Rape victims are made vulnerable by the attack and often are worried that authorities won’t believe their account of the incident. Fairstein described this feeling: “While some of that reluctance is attributable to the victims’ fear of reprisal by the assailant or embarrassment because of society’s attitudes, victims most often cite their lack of confidence in the system — police and prosecutorial agencies — as the reason for their decision not to report.”10 During the initial investigation and even during the trial, rape cases are framed as he said/she said arguments, rather than as crimes. Because so many incidents of rape are approached this way, women may be reluctant to report for fear that they will not be believed, or that their character and lifestyle will come under public scrutiny. In the 1970s, rape shield laws were enacted to prevent the sexual history of the victim from entering into evidence in criminal cases.11 Some shield laws prevent questioning or evidence about how the victim was dressed, but others allow judges to admit evidence that would otherwise be barred by law if the judge feels it is pertinent to the trial.
While the shield laws prevent a victim’s sexual history from being aired during the trial, and could thus possibly encourage victims to report rape, they do nothing to prevent pretrial publicity. According to the National Center for Victims of Crime, the lack of regulation on pretrial publicity means “many victims are still likely to be deterred from reporting the offense.”12 Bringing a victim’s past sexual history into the discussion, whether in previous consensual acts with the perpetrator, in previous relationships, or sex work, does not shed light on the events that happened during the assault. While shield laws help to protect victims in the courts, they cannot help in a culture that blames the victims of sexual assault.
Additionally, both true and false rape accusations are often portrayed and seen as crimes in themselves. Emily Brandt, founder of Take Back the News, an 8-year project examining media portrayal of sexual assaults, writes “Many news articles that report a rape focus on the actions of the victim or include irrelevant details that lead the reader to infer that a rape did not actually occur.”13 Brandt points to headlines like “Fla. Teens Accused of Gang Rape Attack” from Newsday July 7, 2007: “This makes it seem that the crime is the accusation of gang rape, rather than the gang rape itself.” In other instances, Brandt cites other media misrepresentations: “[describing] the details of the crime in a pseudo-pornographic or titillating manner…An insinuation that the victim is lying, often made by the defense attorney or the perpetrator, that is not countered by the victim or an advocate for the victim…[providing] greater coverage to cases in which the accuser’s credibility is questionable, which both discourages other victims from coming forward and hurts the accused if they are in fact innocent… [highlighting] instances in which someone has been wrongly convicted and imprisoned for rape. In those cases, they neglect to address whether the accuser was lying about being raped or if the wrong person was captured by police. As a result, these articles imply innocent men are very likely to be accused of rape and women often lie about rape.”14 Negative portrayals of rape victims in the media discourage women from reporting.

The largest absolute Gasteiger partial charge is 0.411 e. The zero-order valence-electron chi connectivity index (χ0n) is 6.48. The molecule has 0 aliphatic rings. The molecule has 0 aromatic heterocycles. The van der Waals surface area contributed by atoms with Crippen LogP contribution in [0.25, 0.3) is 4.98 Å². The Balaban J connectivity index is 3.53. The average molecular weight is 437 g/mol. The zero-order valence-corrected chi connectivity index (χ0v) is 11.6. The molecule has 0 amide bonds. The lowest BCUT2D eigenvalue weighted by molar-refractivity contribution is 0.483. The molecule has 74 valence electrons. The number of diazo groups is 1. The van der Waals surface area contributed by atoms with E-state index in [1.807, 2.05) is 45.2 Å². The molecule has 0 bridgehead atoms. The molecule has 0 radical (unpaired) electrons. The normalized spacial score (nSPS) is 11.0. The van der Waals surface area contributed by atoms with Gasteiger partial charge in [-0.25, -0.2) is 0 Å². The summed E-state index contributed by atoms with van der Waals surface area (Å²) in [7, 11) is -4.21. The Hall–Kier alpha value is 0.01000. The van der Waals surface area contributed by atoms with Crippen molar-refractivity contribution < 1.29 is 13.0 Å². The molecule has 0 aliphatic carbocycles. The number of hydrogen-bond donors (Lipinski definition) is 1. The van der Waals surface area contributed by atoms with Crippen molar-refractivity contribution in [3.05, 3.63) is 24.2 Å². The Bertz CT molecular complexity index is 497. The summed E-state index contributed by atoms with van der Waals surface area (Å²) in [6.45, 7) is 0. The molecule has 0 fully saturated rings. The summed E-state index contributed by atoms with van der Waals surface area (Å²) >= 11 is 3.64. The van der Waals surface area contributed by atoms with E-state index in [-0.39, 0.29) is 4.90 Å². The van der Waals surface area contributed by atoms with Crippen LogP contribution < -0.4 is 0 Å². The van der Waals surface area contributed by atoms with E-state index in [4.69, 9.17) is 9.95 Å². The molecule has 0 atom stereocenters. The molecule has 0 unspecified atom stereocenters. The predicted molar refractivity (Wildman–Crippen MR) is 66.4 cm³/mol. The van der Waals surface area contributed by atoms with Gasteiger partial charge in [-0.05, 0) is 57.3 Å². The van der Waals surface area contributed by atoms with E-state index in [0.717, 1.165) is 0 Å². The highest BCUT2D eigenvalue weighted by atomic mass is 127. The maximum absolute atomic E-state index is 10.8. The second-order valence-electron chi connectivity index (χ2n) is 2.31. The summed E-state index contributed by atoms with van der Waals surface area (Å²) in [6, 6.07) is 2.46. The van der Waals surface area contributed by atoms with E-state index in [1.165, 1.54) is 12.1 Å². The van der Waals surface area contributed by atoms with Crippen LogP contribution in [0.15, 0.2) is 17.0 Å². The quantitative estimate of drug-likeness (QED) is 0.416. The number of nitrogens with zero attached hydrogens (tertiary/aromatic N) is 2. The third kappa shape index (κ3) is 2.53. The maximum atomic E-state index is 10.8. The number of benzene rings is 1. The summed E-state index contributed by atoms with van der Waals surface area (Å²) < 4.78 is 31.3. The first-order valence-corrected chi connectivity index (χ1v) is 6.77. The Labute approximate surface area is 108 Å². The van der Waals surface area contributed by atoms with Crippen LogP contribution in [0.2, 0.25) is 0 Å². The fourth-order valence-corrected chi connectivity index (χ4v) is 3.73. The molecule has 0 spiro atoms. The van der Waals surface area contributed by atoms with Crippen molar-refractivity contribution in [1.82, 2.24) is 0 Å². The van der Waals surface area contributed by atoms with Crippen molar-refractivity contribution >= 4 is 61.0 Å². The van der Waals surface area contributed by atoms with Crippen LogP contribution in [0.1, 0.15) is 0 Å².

Another situation that may prevent a victim from reporting a rape is a fear of law enforcement. In cases where a woman is involved in illegal activity (drug use, prostitution, etc.) she may not report a rape for fear that she will be detained. The same fear can affect women new to the American legal system. Recently, Massachusetts state representative Ryan Fattman stirred up controversy with his remarks about crimes against immigrant women. The Worcester Telegram-Gazette wrote, “Mr. Fattman dismissed concerns of some law enforcement officials — cited by the governor — who said using local police to enforce immigration laws could discourage reporting of crime by victims who are illegal immigrants. Asked if he would be concerned that a woman without legal immigration status was raped and beaten as she walked down the street might be afraid to report the crime to police, Mr. Fattman said he was not worried about those implications. ‘My thought is that if someone is here illegally, they should be afraid to come forward,’ Mr. Fattman said. ‘If you do it the right way, you don’t have to be concerned about these things,’ he said, referring to obtaining legal immigration status.”15 Such statements create a climate of fear for victims who feel unprotected or even endangered by law enforcement. Two weeks later, the Telegram-Gazette reported that Fattman rescinded his comment: “Mr. Fattman, who advocates deportation of all illegal immigrants, revised his comments in a press statement issued today. ‘Victims of any crime should always feel safe to come forward to both law enforcement officials and other support networks for help, regardless of their gender, ethnicity, sexual orientation, immigration status, or any other factor,’ Mr. Fattman said.”16